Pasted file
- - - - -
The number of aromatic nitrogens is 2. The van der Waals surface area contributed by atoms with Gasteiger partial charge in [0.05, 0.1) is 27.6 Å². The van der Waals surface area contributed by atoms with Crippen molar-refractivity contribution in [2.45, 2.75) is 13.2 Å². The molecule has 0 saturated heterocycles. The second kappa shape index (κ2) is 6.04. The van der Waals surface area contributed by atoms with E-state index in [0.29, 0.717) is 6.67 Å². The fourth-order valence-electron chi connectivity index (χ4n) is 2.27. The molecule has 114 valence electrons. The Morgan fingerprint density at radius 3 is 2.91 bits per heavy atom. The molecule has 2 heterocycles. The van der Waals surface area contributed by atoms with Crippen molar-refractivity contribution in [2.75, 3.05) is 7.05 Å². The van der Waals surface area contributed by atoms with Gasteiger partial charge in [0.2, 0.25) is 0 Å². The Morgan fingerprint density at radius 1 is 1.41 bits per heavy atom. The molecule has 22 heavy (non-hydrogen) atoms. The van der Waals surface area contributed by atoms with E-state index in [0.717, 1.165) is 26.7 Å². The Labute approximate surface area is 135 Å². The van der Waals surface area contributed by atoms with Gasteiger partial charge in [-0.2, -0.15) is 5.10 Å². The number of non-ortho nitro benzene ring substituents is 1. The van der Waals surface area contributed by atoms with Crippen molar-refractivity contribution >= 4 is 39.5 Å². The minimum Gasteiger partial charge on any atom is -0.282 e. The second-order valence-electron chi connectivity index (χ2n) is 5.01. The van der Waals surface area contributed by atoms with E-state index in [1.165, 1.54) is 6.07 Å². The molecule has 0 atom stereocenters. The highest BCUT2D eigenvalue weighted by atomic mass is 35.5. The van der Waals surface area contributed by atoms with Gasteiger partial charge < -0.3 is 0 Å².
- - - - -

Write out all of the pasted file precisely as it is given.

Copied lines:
The number of aromatic nitrogens is 2. The van der Waals surface area contributed by atoms with Gasteiger partial charge in [0.05, 0.1) is 27.6 Å². The van der Waals surface area contributed by atoms with Crippen molar-refractivity contribution in [2.45, 2.75) is 13.2 Å². The molecule has 0 saturated heterocycles. The second kappa shape index (κ2) is 6.04. The van der Waals surface area contributed by atoms with E-state index in [0.29, 0.717) is 6.67 Å². The fourth-order valence-electron chi connectivity index (χ4n) is 2.27. The molecule has 114 valence electrons. The Morgan fingerprint density at radius 3 is 2.91 bits per heavy atom. The molecule has 2 heterocycles. The van der Waals surface area contributed by atoms with Crippen molar-refractivity contribution in [2.75, 3.05) is 7.05 Å². The van der Waals surface area contributed by atoms with Gasteiger partial charge in [0.2, 0.25) is 0 Å². The Morgan fingerprint density at radius 1 is 1.41 bits per heavy atom. The molecule has 22 heavy (non-hydrogen) atoms. The van der Waals surface area contributed by atoms with E-state index in [0.717, 1.165) is 26.7 Å². The Labute approximate surface area is 135 Å². The van der Waals surface area contributed by atoms with Gasteiger partial charge in [-0.2, -0.15) is 5.10 Å². The number of non-ortho nitro benzene ring substituents is 1. The van der Waals surface area contributed by atoms with Crippen molar-refractivity contribution >= 4 is 39.5 Å². The minimum Gasteiger partial charge on any atom is -0.282 e. The second-order valence-electron chi connectivity index (χ2n) is 5.01. The van der Waals surface area contributed by atoms with E-state index in [1.165, 1.54) is 6.07 Å². The molecule has 0 atom stereocenters. The highest BCUT2D eigenvalue weighted by atomic mass is 35.5. The van der Waals surface area contributed by atoms with Gasteiger partial charge < -0.3 is 0 Å².